(2) Making Mistakes – Enjoy Floundering

  • 191
  • 5
  • 3
  • English 
May 16, 2019 01:33
I usually don’t practice English with Chinese people, because I think in doing so, we are in effect teaching each other mistakes. But over the past few weeks, I showed up in several “English corner” sessions, the reason being that my American friend, M, invited me there. He organized the activities.

There, even though I found the attendees speaking English full of basic-level mistakes, I shut up and had no desire to correct them. It would've been considered rude to point them out to their faces, especially in front of a bunch of strangers. But in one session, when I heard a guy I was familiar with make quite a few elementary mistakes, I kindly whispered to him that he had made some mistakes and explained why.

He had previously said something like this: “Recently I will go to …,” “I opened my smartphone and saw the news …,” etc..

I swear that I was being very polite. (Not to sound brazen, but I think I’m politer than most Chinese people. There are some reasons for it. I may explain about them in a future entry if you’re interested.) But I saw an expression of irritation flashing across his face, so I realized that few people are like me – a person with a positive attitude toward making mistakes.

I enjoy floundering on Lang-8, where luckily I have a few friends who dot the i's and cross the t's and who are willing to help others. I sometimes leave expressions and structures I’m unsure about subjected to my friends’ scrutiny. If they correct them, then I will improve. For example, the expressions “not to mention,” “let alone” and “much less” are all translated into “更不用说” in Mandarin. I felt the last one to be somehow different from the other two, but I just couldn’t put my finger on it.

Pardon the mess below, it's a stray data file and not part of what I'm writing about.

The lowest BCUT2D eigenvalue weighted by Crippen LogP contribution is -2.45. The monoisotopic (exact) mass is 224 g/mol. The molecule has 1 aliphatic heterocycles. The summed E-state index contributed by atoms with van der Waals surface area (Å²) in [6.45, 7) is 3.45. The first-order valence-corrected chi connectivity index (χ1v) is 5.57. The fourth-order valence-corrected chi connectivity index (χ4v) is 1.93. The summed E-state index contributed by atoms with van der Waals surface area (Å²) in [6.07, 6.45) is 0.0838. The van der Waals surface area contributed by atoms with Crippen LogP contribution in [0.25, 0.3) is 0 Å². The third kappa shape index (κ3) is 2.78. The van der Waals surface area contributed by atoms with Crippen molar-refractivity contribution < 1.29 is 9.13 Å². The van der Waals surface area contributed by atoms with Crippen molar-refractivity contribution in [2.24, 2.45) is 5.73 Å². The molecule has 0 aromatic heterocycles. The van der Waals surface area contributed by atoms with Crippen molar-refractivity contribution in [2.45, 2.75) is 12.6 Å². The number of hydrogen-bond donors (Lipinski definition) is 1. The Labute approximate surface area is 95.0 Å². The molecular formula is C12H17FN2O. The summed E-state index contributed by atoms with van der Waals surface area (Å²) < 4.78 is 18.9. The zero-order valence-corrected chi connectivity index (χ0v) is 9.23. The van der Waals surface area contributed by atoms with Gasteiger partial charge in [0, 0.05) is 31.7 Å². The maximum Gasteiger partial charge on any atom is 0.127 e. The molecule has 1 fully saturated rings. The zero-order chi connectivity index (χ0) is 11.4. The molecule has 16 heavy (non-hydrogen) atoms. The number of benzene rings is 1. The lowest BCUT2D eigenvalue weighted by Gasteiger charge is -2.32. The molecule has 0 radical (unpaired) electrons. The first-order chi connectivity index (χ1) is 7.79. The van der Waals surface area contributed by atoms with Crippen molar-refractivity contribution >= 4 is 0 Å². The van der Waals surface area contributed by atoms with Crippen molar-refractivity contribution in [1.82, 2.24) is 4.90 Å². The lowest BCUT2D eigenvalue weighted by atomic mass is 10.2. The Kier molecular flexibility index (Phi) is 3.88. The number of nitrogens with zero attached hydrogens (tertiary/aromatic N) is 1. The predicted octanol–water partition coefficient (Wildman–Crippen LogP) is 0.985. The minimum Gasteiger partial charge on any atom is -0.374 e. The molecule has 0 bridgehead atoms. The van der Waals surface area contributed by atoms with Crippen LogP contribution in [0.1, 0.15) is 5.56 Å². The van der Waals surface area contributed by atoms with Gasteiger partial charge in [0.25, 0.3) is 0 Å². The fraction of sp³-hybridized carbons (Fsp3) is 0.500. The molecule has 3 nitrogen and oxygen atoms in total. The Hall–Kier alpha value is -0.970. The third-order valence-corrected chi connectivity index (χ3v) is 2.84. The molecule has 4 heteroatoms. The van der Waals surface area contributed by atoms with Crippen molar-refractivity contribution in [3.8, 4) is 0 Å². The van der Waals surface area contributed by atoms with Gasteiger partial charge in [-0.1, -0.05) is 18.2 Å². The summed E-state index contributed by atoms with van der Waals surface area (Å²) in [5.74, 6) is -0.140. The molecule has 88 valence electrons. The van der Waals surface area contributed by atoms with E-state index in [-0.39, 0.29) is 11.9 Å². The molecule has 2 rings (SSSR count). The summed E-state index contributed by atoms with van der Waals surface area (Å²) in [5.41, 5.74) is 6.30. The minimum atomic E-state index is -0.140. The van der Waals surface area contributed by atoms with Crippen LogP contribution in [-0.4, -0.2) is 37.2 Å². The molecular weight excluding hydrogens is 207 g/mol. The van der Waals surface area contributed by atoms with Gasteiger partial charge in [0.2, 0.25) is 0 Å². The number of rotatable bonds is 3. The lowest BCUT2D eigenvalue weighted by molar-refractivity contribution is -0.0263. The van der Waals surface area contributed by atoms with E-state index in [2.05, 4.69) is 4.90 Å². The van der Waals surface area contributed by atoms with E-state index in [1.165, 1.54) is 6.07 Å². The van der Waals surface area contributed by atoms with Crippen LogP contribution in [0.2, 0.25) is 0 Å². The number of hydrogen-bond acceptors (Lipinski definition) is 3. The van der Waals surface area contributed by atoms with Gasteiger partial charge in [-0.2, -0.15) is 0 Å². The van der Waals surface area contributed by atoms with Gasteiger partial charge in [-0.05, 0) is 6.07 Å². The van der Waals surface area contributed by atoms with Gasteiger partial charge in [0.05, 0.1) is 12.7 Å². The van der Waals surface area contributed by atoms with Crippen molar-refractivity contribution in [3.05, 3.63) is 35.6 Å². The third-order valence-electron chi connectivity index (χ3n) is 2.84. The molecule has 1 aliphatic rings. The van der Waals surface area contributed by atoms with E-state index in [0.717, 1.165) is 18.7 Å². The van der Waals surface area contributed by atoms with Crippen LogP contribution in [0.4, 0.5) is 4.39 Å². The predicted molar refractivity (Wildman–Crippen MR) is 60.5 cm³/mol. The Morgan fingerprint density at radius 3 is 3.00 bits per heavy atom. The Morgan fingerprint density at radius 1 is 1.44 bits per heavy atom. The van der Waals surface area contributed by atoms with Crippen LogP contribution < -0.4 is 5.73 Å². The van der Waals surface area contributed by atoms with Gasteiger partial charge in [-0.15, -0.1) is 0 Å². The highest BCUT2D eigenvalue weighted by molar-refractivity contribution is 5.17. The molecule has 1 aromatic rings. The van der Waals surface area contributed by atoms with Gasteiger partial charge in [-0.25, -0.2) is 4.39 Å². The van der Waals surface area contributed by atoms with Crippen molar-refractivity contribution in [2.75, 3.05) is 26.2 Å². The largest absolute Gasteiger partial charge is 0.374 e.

A few days ago, when I was writing, despite knowing that it would’ve been safer to use “let alone,” I intentionally used “much less” to see if it was correct, as in “they would have lent money to a stowaway, much less a Peking university student going on to MIT.” A friend corrected the mistake, with a pointer saying that the expression usually goes with a negative in front. Reading this, I suddenly made sense of the expression and of why there’s a “less” in it – which had bothered me quite a bit.